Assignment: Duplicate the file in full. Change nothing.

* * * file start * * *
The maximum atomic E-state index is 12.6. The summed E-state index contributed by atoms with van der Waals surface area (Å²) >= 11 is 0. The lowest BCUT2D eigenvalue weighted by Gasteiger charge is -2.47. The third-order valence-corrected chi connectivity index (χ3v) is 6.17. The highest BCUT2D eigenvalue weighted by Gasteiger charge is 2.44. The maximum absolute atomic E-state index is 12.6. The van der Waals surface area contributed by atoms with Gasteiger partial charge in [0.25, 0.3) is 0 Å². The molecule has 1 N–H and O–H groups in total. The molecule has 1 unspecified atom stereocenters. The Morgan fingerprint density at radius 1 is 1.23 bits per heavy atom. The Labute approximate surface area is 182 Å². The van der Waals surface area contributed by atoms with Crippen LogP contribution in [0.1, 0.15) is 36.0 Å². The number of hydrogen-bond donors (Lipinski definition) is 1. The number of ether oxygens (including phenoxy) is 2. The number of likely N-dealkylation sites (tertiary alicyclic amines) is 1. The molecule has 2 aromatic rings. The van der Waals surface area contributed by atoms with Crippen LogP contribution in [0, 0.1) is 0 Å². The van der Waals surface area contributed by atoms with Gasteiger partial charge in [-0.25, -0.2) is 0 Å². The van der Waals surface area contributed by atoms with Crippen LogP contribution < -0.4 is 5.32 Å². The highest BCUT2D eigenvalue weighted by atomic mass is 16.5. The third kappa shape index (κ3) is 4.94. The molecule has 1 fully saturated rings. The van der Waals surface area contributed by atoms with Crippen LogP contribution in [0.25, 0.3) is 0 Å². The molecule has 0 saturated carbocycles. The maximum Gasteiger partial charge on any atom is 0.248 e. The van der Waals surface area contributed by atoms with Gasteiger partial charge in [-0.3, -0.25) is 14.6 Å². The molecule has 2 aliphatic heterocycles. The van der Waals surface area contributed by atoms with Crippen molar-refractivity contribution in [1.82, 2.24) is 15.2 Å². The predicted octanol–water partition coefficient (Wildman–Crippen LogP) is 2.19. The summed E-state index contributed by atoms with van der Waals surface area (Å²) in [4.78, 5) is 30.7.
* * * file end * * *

The maximum atomic E-state index is 12.6. The summed E-state index contributed by atoms with van der Waals surface area (Å²) >= 11 is 0. The lowest BCUT2D eigenvalue weighted by Gasteiger charge is -2.47. The third-order valence-corrected chi connectivity index (χ3v) is 6.17. The highest BCUT2D eigenvalue weighted by Gasteiger charge is 2.44. The maximum absolute atomic E-state index is 12.6. The van der Waals surface area contributed by atoms with Gasteiger partial charge in [0.25, 0.3) is 0 Å². The molecule has 1 N–H and O–H groups in total. The molecule has 1 unspecified atom stereocenters. The Morgan fingerprint density at radius 1 is 1.23 bits per heavy atom. The Labute approximate surface area is 182 Å². The van der Waals surface area contributed by atoms with Crippen LogP contribution in [0.1, 0.15) is 36.0 Å². The number of hydrogen-bond donors (Lipinski definition) is 1. The number of ether oxygens (including phenoxy) is 2. The number of likely N-dealkylation sites (tertiary alicyclic amines) is 1. The molecule has 2 aromatic rings. The van der Waals surface area contributed by atoms with Crippen LogP contribution in [0, 0.1) is 0 Å². The van der Waals surface area contributed by atoms with Gasteiger partial charge in [-0.25, -0.2) is 0 Å². The van der Waals surface area contributed by atoms with Crippen LogP contribution < -0.4 is 5.32 Å². The highest BCUT2D eigenvalue weighted by atomic mass is 16.5. The third kappa shape index (κ3) is 4.94. The molecule has 1 fully saturated rings. The van der Waals surface area contributed by atoms with Crippen LogP contribution in [0.25, 0.3) is 0 Å². The molecule has 0 saturated carbocycles. The maximum Gasteiger partial charge on any atom is 0.248 e. The van der Waals surface area contributed by atoms with Gasteiger partial charge in [-0.3, -0.25) is 14.6 Å². The molecule has 2 aliphatic heterocycles. The van der Waals surface area contributed by atoms with Crippen molar-refractivity contribution in [1.82, 2.24) is 15.2 Å². The predicted octanol–water partition coefficient (Wildman–Crippen LogP) is 2.19. The summed E-state index contributed by atoms with van der Waals surface area (Å²) in [4.78, 5) is 30.7.